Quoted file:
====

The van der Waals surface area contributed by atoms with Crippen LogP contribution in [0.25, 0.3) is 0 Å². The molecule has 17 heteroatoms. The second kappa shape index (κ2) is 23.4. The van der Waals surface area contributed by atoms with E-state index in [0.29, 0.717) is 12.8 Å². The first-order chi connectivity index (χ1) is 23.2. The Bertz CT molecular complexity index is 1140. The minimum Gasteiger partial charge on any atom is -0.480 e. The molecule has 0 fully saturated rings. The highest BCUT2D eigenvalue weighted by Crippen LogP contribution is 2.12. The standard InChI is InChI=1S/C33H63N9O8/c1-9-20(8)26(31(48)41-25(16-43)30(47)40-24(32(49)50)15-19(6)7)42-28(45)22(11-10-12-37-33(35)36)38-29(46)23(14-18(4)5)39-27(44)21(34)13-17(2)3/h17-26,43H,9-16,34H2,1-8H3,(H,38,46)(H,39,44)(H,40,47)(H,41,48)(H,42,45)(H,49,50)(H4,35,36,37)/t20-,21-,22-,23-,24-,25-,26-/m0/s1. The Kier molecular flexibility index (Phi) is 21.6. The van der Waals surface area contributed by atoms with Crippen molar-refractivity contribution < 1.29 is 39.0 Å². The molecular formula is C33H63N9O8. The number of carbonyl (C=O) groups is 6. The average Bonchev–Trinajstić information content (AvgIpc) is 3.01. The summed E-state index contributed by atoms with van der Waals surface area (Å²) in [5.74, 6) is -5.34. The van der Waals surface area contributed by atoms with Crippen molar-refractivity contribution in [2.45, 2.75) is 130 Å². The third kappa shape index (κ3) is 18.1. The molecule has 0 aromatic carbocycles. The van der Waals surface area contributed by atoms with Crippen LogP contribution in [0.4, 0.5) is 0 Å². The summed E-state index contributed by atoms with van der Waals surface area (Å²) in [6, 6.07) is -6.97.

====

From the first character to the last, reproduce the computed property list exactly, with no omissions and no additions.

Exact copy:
The van der Waals surface area contributed by atoms with Crippen LogP contribution in [0.25, 0.3) is 0 Å². The molecule has 17 heteroatoms. The second kappa shape index (κ2) is 23.4. The van der Waals surface area contributed by atoms with E-state index in [0.29, 0.717) is 12.8 Å². The first-order chi connectivity index (χ1) is 23.2. The Bertz CT molecular complexity index is 1140. The minimum Gasteiger partial charge on any atom is -0.480 e. The molecule has 0 fully saturated rings. The highest BCUT2D eigenvalue weighted by Crippen LogP contribution is 2.12. The standard InChI is InChI=1S/C33H63N9O8/c1-9-20(8)26(31(48)41-25(16-43)30(47)40-24(32(49)50)15-19(6)7)42-28(45)22(11-10-12-37-33(35)36)38-29(46)23(14-18(4)5)39-27(44)21(34)13-17(2)3/h17-26,43H,9-16,34H2,1-8H3,(H,38,46)(H,39,44)(H,40,47)(H,41,48)(H,42,45)(H,49,50)(H4,35,36,37)/t20-,21-,22-,23-,24-,25-,26-/m0/s1. The Kier molecular flexibility index (Phi) is 21.6. The van der Waals surface area contributed by atoms with Crippen molar-refractivity contribution < 1.29 is 39.0 Å². The molecular formula is C33H63N9O8. The number of carbonyl (C=O) groups is 6. The average Bonchev–Trinajstić information content (AvgIpc) is 3.01. The summed E-state index contributed by atoms with van der Waals surface area (Å²) in [5.74, 6) is -5.34. The van der Waals surface area contributed by atoms with Crippen molar-refractivity contribution in [2.45, 2.75) is 130 Å². The third kappa shape index (κ3) is 18.1. The molecule has 0 aromatic carbocycles. The van der Waals surface area contributed by atoms with Crippen LogP contribution in [0.4, 0.5) is 0 Å². The summed E-state index contributed by atoms with van der Waals surface area (Å²) in [6, 6.07) is -6.97.